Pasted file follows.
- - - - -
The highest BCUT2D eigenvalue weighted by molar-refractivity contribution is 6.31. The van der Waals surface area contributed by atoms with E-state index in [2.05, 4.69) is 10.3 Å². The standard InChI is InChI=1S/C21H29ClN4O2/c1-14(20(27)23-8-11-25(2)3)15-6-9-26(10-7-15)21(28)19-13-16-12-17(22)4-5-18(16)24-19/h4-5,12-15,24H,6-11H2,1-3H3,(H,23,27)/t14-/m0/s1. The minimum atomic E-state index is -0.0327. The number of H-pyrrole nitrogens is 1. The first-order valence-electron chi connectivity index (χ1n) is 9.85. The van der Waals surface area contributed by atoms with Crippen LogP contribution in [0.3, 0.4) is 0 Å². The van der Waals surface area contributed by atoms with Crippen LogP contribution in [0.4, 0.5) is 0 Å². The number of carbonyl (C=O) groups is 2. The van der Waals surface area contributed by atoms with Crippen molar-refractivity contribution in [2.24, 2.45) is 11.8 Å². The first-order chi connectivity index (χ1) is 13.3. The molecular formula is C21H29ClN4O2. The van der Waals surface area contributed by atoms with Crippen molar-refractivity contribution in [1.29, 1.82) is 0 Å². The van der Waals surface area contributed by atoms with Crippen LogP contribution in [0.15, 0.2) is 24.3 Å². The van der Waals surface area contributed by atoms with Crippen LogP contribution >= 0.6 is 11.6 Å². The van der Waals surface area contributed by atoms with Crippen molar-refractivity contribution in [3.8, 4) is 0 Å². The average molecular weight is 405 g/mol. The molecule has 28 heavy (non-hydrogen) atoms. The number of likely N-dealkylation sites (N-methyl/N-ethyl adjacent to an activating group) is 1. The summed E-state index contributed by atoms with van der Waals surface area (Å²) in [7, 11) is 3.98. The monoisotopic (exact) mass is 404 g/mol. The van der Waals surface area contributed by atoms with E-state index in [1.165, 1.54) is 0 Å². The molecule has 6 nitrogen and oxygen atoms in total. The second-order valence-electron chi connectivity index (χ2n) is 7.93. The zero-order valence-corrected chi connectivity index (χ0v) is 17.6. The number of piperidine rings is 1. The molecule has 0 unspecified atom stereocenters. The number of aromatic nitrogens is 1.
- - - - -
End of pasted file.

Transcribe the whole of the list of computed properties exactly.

The highest BCUT2D eigenvalue weighted by molar-refractivity contribution is 6.31. The van der Waals surface area contributed by atoms with E-state index in [2.05, 4.69) is 10.3 Å². The standard InChI is InChI=1S/C21H29ClN4O2/c1-14(20(27)23-8-11-25(2)3)15-6-9-26(10-7-15)21(28)19-13-16-12-17(22)4-5-18(16)24-19/h4-5,12-15,24H,6-11H2,1-3H3,(H,23,27)/t14-/m0/s1. The minimum atomic E-state index is -0.0327. The number of H-pyrrole nitrogens is 1. The first-order valence-electron chi connectivity index (χ1n) is 9.85. The van der Waals surface area contributed by atoms with Crippen LogP contribution in [0.3, 0.4) is 0 Å². The van der Waals surface area contributed by atoms with Crippen LogP contribution in [0.4, 0.5) is 0 Å². The number of carbonyl (C=O) groups is 2. The van der Waals surface area contributed by atoms with Crippen molar-refractivity contribution in [2.24, 2.45) is 11.8 Å². The first-order chi connectivity index (χ1) is 13.3. The molecular formula is C21H29ClN4O2. The van der Waals surface area contributed by atoms with Crippen molar-refractivity contribution in [1.29, 1.82) is 0 Å². The van der Waals surface area contributed by atoms with Crippen LogP contribution in [0.15, 0.2) is 24.3 Å². The van der Waals surface area contributed by atoms with Crippen LogP contribution >= 0.6 is 11.6 Å². The van der Waals surface area contributed by atoms with Crippen molar-refractivity contribution in [3.8, 4) is 0 Å². The average molecular weight is 405 g/mol. The molecule has 28 heavy (non-hydrogen) atoms. The number of likely N-dealkylation sites (N-methyl/N-ethyl adjacent to an activating group) is 1. The summed E-state index contributed by atoms with van der Waals surface area (Å²) in [7, 11) is 3.98. The monoisotopic (exact) mass is 404 g/mol. The van der Waals surface area contributed by atoms with E-state index in [1.165, 1.54) is 0 Å². The molecule has 6 nitrogen and oxygen atoms in total. The second-order valence-electron chi connectivity index (χ2n) is 7.93. The zero-order valence-corrected chi connectivity index (χ0v) is 17.6. The number of piperidine rings is 1. The molecule has 0 unspecified atom stereocenters. The number of aromatic nitrogens is 1.